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Discussion on: Which contentious opinions in programming actually matter?

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sreisner profile image
Shawn Reisner

This is a great question. I think there's some contention between people who are very pedantic about code style consistency across a project and those who don't think it's important. I'm in the "very pedantic" camp because having a consistent style is the easiest way to remove friction in the readability of your code. It removes one additional barrier to understanding and it's something I think is very important.

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trg profile image
Tom G

Using editorconfig or something similar to assist editors in automatically maintaining the style of the project is nice.

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jillesvangurp profile image
Jilles van Gurp

Instead of being pedantic about style, which is very exhausting, I find it much more constructive to do automatic formatting at build time. I've set this up on a bunch of projects. This removes this as a topic of discussion and frees everybody up to disagree about more interesting things ;-)

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sreisner profile image
Shawn Reisner

I agree 100%. I do automatic formatting at build time because I'm so pedantic about style.

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charliedevelops profile image
charliedeveloper Author

thanks for the reply!
I definitely agree being consistent is important for readability of your code.
One thing that I would be interested to hear your opinion on with regards to this topic, is how would you approach consistency of code style when updating legacy codebases?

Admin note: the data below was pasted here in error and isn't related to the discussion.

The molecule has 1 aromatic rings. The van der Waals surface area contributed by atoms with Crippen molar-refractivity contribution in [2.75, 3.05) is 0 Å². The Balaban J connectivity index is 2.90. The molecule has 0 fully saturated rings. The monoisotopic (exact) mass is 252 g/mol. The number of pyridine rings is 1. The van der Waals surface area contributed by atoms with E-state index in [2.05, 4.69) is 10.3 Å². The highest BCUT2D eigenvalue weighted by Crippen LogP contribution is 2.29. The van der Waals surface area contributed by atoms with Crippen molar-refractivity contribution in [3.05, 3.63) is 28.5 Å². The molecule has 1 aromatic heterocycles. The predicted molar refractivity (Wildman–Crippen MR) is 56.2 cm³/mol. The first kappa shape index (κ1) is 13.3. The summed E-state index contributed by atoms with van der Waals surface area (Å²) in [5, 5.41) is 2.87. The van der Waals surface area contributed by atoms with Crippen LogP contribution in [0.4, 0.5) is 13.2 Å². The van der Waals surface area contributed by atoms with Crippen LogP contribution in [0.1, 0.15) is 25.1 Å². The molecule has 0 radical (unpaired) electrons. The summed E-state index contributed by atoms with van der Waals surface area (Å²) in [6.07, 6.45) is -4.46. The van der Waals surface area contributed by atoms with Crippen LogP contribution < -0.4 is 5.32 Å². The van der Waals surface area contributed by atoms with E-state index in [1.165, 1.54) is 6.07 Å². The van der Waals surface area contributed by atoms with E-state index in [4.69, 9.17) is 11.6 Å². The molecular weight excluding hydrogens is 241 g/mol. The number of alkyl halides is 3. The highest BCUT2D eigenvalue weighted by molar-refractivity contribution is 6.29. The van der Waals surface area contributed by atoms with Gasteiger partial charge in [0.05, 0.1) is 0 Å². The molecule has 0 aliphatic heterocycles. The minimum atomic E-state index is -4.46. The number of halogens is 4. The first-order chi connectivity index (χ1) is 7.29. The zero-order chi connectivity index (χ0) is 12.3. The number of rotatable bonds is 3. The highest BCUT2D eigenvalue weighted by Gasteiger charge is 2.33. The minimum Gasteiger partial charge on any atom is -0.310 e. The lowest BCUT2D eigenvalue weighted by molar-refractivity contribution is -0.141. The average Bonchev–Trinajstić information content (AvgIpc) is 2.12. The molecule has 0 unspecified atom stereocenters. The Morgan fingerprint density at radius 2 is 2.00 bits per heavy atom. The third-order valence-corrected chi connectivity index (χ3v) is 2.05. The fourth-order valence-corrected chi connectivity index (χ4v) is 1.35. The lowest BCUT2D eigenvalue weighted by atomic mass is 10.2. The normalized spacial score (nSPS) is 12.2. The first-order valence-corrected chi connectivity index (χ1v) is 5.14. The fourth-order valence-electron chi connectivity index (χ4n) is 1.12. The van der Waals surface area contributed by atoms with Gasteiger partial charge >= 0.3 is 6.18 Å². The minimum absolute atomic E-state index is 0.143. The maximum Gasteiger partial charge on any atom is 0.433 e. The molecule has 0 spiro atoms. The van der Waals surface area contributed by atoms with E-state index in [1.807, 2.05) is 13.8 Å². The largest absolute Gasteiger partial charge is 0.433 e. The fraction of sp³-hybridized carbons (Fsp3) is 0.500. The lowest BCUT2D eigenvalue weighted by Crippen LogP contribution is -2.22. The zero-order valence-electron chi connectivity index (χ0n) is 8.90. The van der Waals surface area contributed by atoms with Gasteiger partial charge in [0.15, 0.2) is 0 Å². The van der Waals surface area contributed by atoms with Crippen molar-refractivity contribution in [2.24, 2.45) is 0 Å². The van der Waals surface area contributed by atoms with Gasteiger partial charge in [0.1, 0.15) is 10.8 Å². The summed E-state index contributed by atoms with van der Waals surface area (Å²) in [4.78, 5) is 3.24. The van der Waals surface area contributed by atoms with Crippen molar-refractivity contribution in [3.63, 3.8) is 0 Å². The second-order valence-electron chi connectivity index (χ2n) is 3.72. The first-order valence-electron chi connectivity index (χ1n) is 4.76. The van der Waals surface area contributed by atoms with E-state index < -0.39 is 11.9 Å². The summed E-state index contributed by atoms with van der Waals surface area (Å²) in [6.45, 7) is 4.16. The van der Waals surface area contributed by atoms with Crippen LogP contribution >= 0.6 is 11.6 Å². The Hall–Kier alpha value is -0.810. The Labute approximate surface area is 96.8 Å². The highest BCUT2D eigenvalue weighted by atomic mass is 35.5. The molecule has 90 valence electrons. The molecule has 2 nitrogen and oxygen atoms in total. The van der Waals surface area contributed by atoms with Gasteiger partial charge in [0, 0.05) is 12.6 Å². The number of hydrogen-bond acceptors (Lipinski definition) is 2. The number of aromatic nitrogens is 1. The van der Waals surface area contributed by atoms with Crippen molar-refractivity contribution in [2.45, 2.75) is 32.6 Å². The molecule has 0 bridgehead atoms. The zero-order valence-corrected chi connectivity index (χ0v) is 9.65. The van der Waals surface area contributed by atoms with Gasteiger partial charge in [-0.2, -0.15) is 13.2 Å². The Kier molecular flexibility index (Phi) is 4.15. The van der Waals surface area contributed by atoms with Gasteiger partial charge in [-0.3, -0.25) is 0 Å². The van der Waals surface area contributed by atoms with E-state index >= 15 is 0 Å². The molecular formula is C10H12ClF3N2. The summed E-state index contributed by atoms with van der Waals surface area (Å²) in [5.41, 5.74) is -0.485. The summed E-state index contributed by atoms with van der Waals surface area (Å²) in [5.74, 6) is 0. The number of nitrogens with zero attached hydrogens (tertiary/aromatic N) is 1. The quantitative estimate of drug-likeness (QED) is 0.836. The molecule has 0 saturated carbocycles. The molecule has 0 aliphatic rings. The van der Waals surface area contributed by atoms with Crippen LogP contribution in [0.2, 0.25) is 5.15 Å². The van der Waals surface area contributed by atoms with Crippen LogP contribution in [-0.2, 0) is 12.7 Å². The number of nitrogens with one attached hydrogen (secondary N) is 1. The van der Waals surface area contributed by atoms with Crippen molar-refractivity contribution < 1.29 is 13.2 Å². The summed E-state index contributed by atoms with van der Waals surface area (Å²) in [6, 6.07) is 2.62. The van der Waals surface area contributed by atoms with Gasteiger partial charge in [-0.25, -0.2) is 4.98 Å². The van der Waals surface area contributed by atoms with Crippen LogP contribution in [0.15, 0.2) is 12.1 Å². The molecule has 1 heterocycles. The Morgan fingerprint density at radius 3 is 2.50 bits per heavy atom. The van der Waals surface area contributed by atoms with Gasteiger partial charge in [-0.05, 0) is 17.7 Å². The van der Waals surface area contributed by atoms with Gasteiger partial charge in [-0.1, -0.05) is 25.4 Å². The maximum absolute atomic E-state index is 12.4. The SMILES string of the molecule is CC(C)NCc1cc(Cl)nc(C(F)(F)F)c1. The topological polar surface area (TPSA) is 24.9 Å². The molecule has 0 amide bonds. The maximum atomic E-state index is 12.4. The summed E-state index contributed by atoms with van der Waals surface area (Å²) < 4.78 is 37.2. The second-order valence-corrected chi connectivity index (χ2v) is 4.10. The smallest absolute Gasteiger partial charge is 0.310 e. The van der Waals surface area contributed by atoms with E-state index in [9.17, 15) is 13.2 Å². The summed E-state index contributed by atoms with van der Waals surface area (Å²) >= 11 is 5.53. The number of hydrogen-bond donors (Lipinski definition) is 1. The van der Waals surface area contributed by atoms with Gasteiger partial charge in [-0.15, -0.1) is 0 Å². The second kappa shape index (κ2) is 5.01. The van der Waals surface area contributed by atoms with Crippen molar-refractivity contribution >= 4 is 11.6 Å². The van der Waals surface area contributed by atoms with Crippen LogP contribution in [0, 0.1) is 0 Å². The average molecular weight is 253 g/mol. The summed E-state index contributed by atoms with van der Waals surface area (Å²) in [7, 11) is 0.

eg: have historically used inline css styles for particular attributes however this is now causing precedence issues with external stylesheets for other newer parts of the system? Would you lean towards engineering it to work with the consistent old style or encourage team to set up a new code style and edit all the old stuff?

apologies if the example isn't the clearest!

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sreisner profile image
Shawn Reisner

As always, it depends. Without more context, my gut reaction is that if your old inline styles are causing precedence issues and making it difficult to move forward with your project because you're always having to go back and deal with these frustrating issues, I'd say it's probably time to go in and refactor those inline styles. Those constant nagging issues don't just slow you down, they make developers unhappy. And unhappy developers quit, which is another major cost. Just something to think about!

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charliedevelops profile image
charliedeveloper Author

good answer! i suppose thats a good rule for all of development - follow a particular way of thinking until there is overwhelming evidence to do something else!